Saturn at its best



In our culture of publicity and hard-sell, it’s tempting to exaggerate. Even with celestial events, the media often cry wolf. But one planet never disappoints. Through any telescope with more than 30x, Saturn elicits gasps. Over the years, I’ve found that most visitors to our observatory either say, “Oh my God!” or “That’s not real!” when their pupils meet the eyepiece.

Oddly, photos of the ringed world fail to pack the same visceral punch. You have to see it for yourself.

This is the time. Last Sunday, Saturn came nearest to us for 2013, and it will remain close, big and bright through all of May. More importantly, those fabled rings, which have been oriented edgewise or nearly so for the past six years, are now tilted 18 degrees from sideways, revealing exquisite detail. The thinner, darker outer band – the unimaginatively named “A ring” – is clearly separated from the broader, whiter B ring by an ink-black space. This is the famous Cassini Division, a gap that shows up wonderfully with only 100x on nights when the stars are steady and not twinkling.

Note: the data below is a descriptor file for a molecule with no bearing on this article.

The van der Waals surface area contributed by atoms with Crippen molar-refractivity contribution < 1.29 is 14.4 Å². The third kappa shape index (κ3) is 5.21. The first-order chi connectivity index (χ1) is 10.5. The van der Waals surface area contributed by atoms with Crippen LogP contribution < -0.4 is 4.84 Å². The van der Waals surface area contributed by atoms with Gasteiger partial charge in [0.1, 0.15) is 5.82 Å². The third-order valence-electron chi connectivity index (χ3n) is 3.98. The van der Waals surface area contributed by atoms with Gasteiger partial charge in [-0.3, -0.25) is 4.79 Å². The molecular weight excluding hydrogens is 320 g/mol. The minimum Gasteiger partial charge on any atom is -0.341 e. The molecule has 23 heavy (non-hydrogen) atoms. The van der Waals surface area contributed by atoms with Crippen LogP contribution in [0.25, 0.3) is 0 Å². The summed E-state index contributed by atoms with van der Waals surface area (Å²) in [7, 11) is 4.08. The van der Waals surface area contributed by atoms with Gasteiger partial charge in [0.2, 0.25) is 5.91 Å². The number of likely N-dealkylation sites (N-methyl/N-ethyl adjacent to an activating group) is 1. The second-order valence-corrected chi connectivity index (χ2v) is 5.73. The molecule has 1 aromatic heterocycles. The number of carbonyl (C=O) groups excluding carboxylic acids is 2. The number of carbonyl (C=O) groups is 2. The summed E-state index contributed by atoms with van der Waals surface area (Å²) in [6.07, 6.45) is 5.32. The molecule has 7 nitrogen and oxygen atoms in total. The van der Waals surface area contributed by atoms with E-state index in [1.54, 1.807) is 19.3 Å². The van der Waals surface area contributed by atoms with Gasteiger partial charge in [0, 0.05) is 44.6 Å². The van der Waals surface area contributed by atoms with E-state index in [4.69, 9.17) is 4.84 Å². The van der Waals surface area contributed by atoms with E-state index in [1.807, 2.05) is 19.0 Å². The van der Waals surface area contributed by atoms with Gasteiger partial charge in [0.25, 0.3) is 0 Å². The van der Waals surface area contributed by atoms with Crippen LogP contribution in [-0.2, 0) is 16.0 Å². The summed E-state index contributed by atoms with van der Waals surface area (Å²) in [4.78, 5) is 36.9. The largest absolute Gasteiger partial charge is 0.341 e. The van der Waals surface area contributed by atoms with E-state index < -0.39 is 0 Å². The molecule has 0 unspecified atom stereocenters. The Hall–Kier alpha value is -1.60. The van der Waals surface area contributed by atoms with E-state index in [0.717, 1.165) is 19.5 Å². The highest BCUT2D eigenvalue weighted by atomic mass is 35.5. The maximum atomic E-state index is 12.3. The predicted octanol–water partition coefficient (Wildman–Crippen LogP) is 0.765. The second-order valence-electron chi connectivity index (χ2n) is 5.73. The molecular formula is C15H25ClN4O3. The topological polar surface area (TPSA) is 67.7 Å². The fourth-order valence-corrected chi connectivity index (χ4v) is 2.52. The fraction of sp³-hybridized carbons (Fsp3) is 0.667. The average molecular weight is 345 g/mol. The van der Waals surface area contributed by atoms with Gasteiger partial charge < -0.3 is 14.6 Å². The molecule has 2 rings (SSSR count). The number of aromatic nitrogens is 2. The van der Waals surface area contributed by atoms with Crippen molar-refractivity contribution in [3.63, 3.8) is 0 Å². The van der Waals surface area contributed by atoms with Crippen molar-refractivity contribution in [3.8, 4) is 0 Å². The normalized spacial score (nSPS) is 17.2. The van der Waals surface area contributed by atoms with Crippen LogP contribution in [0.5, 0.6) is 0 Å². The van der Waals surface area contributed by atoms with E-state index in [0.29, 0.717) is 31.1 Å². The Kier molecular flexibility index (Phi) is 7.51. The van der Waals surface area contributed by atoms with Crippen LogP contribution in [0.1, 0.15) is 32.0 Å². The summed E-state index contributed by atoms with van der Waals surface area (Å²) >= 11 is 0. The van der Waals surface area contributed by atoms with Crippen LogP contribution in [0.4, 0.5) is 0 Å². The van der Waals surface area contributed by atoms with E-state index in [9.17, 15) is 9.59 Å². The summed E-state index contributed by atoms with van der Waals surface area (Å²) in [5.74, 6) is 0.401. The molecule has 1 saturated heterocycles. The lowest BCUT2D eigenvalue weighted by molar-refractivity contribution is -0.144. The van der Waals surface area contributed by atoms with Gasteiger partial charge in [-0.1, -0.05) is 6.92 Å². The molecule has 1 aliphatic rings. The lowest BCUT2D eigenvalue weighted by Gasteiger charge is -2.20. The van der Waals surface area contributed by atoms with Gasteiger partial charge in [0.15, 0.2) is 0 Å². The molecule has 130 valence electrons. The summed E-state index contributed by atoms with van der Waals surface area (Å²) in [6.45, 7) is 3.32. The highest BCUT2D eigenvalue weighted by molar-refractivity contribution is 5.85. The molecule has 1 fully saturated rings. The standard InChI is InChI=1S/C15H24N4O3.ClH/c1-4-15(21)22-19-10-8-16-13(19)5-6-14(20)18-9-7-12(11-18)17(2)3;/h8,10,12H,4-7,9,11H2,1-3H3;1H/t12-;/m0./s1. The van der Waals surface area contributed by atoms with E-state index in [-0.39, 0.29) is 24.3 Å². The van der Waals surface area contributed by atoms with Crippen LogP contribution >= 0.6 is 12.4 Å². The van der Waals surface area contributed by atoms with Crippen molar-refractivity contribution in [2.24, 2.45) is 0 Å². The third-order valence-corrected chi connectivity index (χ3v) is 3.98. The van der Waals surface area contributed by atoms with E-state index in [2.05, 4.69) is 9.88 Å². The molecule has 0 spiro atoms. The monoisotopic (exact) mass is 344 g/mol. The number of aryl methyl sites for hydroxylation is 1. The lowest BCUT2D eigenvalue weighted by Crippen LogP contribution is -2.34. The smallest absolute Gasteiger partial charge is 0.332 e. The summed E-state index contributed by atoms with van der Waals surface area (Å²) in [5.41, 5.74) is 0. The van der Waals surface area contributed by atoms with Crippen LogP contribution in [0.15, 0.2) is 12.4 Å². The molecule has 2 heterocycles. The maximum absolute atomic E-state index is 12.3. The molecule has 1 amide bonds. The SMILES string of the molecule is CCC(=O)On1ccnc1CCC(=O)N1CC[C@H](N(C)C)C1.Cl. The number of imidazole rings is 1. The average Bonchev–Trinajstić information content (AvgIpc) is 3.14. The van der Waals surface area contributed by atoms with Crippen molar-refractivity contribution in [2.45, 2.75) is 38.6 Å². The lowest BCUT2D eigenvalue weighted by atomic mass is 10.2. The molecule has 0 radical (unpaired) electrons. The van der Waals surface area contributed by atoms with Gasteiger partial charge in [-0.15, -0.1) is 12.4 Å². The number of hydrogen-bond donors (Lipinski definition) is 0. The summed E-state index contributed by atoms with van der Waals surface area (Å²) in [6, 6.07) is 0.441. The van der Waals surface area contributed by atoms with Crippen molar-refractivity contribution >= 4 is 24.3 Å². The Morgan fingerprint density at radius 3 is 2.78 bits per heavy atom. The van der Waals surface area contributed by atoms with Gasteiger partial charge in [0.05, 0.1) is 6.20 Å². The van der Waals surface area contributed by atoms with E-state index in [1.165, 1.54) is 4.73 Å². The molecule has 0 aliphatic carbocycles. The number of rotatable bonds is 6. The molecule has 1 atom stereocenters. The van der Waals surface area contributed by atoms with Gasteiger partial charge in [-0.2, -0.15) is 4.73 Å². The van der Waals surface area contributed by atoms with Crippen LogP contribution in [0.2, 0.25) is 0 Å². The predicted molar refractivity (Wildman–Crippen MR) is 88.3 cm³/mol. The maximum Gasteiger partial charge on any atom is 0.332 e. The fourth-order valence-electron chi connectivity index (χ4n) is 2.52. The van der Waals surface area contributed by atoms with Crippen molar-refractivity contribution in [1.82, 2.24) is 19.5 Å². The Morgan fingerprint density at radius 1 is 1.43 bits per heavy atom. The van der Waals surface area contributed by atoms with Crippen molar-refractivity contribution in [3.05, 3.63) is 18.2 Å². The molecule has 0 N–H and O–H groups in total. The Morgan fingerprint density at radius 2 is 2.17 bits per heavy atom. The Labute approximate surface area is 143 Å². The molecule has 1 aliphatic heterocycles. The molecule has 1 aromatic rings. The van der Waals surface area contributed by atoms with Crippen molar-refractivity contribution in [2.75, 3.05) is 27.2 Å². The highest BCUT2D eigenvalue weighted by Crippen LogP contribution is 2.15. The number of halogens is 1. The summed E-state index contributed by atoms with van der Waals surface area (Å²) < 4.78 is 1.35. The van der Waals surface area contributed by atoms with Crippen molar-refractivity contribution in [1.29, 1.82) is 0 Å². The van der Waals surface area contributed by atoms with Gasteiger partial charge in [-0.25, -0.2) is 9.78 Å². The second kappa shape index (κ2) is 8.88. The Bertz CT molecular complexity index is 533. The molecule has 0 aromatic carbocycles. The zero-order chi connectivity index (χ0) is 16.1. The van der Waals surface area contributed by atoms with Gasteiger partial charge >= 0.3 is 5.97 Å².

Those rings are fashioned of countless chunks of ordinary water ice, typically the size of beachballs. The rings span 100,000 miles, but are only about 35 feet thick: so thin, they’re analogous to a sheet of paper the size of a city block. That’s why they can seem to vanish entirely when seen edgewise.

Twice as reflective as the ball of Saturn, the rings double Saturn’s brightness when they present their maximum face toward Earth and Sun, which they will do three years from now. That hemisphere being tilted our way since 2009 – and continuing for 15 years – is the north face, the one whose pole is surrounded by a bizarre hexagon 60 miles high, which could enclose five Planet Earths.

Say you’re sold and want to find Saturn for yourself. If it were one of the sky’s most dazzling stars, the way Venus or Jupiter always are, this would be a piece of cake. But it’s easy anyway.

Look high overhead around 9 or 9:30 p.m. and you’ll see the Big Dipper. This is when its seven stars are highest in the sky, nearly straight up. Let its curvy handle “arc” downward to brilliant orange Arcturus in the east. Continue downward along that arc and you’ll see two lowish bright stars – the only bright stars down there in the southeast. The one on the right is blue and higher up; this is the famous Spica, Virgo’s alpha star. The one on the left is slightly brighter and a bit lower. This is Saturn. Easy.

You might also notice that Saturn twinkles less than Spica. No problem finding it. And no rush, because the planet will stay great for weeks and weeks.

Now you have to get those friends who have a telescope to point it at that spot. You won’t be sorry.